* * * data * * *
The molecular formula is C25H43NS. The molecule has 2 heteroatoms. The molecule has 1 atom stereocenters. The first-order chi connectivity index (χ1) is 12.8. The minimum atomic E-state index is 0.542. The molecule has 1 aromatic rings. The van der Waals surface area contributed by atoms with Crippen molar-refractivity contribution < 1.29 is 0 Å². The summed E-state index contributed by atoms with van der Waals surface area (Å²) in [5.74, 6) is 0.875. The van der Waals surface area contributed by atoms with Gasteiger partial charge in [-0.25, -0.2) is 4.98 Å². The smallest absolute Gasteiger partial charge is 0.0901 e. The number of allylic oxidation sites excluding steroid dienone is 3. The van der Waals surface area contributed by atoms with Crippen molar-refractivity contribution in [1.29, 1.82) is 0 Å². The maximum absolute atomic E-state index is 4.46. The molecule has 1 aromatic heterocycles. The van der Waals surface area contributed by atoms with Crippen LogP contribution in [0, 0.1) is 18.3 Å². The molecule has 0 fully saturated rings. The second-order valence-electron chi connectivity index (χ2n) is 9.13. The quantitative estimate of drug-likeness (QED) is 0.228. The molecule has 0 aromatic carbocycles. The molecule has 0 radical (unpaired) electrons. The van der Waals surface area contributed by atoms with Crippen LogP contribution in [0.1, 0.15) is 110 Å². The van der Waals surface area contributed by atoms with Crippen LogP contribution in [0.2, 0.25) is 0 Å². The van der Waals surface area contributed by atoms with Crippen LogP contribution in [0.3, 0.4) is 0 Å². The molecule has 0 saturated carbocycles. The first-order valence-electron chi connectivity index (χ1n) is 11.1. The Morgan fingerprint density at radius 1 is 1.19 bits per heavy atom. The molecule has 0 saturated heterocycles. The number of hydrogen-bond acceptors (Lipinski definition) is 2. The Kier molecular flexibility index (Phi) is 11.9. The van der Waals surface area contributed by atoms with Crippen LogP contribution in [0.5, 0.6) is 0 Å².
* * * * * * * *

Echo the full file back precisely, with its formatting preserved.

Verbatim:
The molecular formula is C25H43NS. The molecule has 2 heteroatoms. The molecule has 1 atom stereocenters. The first-order chi connectivity index (χ1) is 12.8. The minimum atomic E-state index is 0.542. The molecule has 1 aromatic rings. The van der Waals surface area contributed by atoms with Crippen molar-refractivity contribution < 1.29 is 0 Å². The summed E-state index contributed by atoms with van der Waals surface area (Å²) in [5.74, 6) is 0.875. The van der Waals surface area contributed by atoms with Gasteiger partial charge in [-0.25, -0.2) is 4.98 Å². The smallest absolute Gasteiger partial charge is 0.0901 e. The number of allylic oxidation sites excluding steroid dienone is 3. The van der Waals surface area contributed by atoms with Crippen molar-refractivity contribution in [1.29, 1.82) is 0 Å². The maximum absolute atomic E-state index is 4.46. The molecule has 1 aromatic heterocycles. The van der Waals surface area contributed by atoms with Crippen LogP contribution in [0, 0.1) is 18.3 Å². The molecule has 0 fully saturated rings. The second-order valence-electron chi connectivity index (χ2n) is 9.13. The quantitative estimate of drug-likeness (QED) is 0.228. The molecule has 0 aromatic carbocycles. The molecule has 0 radical (unpaired) electrons. The van der Waals surface area contributed by atoms with Crippen LogP contribution in [0.1, 0.15) is 110 Å². The van der Waals surface area contributed by atoms with Crippen LogP contribution in [0.2, 0.25) is 0 Å². The van der Waals surface area contributed by atoms with Crippen LogP contribution in [0.3, 0.4) is 0 Å². The molecule has 0 saturated carbocycles. The first-order valence-electron chi connectivity index (χ1n) is 11.1. The Morgan fingerprint density at radius 1 is 1.19 bits per heavy atom. The molecule has 0 saturated heterocycles. The number of hydrogen-bond acceptors (Lipinski definition) is 2. The Kier molecular flexibility index (Phi) is 11.9. The van der Waals surface area contributed by atoms with Crippen LogP contribution in [0.5, 0.6) is 0 Å².